"JCI is exploring ways to diversify and enhance the conventional trial model with the help of evolving technologies and big data analytics. The goal is to enhance patients’ experience and improve clinical operational efficiency."
Dmitri Talantov, M.D.
Senior Medical Director, JCI
Direct-to-Participant Trial Model
Clinical trials typically recruit patients based on geographic proximity to participating study sites. Conventional site-centric data collection usually requires frequent trips to sites. These not only make participation burdensome for both patients and sites, but also limit the diversity of the patient population.
In partnership with different teams across Janssen, JCI is building the internal infrastructure necessary to launch a direct-to-participant (DTP) trial model that brings clinical trials into patients’ everyday lives. JCI continues to invest in remote clinical trial capabilities and expand innovative approaches to clinical trial conduct and research, by exploring initiatives, such as:
- Home Healthcare Nurse Program: Piloting and rapidly implementing a program that supports clinical trial participation from a patient’s home, with nurses carrying out tasks that can be completed away from the physical clinical trial site, such as: vital measurements, biological sample collections and study compliance checks.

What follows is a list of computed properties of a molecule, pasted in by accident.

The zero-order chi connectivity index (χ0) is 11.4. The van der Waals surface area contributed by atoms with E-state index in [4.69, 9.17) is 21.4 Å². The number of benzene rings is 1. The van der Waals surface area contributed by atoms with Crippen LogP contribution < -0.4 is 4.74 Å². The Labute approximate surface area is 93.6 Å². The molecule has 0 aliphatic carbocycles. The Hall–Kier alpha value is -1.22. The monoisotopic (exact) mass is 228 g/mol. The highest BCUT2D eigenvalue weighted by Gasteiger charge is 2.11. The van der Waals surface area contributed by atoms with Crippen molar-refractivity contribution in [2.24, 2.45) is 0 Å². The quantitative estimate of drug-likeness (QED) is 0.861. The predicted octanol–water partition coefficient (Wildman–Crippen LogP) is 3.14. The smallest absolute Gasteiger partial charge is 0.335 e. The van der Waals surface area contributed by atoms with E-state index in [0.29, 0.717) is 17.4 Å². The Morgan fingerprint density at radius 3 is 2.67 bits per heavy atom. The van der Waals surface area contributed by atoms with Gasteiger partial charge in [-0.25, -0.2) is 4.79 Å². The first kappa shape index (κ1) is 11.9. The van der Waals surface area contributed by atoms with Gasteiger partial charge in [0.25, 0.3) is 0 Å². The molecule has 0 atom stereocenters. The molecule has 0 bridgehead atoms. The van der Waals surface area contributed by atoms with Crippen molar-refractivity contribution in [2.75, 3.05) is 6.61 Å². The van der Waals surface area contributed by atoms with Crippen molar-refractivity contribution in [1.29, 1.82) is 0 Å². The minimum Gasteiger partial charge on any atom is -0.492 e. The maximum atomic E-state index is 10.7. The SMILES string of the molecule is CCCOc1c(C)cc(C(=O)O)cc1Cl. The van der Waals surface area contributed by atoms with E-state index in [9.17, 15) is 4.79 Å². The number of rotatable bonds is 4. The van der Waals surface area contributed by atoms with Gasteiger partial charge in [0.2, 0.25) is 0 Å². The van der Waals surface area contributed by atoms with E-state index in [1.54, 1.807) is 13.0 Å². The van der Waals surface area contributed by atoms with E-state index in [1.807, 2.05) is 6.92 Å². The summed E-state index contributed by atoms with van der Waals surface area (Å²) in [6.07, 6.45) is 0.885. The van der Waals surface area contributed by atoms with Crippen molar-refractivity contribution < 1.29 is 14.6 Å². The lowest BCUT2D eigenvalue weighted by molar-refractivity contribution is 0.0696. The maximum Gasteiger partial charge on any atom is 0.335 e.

- Telemedicine: Partnering to enable the capabilities for physician-patient assessments and communications via video chat to ease the travel burden and number of in-person consultations for those participating in clinical trials.
- Direct Medication Shipment: Delivering study medication directly to clinical trial participants, removing the need to visit the clinical trial site.
- Local Care Model: Bringing clinical trial participation closer to home and into community locations, allowing more complex and elaborate assessments to be completed compared to a home-based setting.
A readiness cohort, or trial-ready cohort, represents an enriched group of potentially eligible study participants, identified and established using real-world data and evidence, such as insurance claims data or patient registry data. Rather than only using the anonymous data entries in EHR, patients who have consented can be contacted to collect additional data in an effort to further assess eligibility and decrease screen failure rate.
A readiness cohort can be particularly useful when there are enrollment challenges: for example, it is important to pre-identify and pre-engage for rare diseases, or if there is a narrow enrollment window for acute diseases.
JCI is currently creating a readiness cohort for an existing portfolio study leveraging EHR and a mobile app to support recruitment. The mobile app was developed to pre-screen and pre-register patients, as well as to provide disease- and trial-related materials and symptom tracking assistance to prospective patients. Once patients report eligible symptoms on the app, the app will automatically trigger the communication channel between patients and a clinical trial site.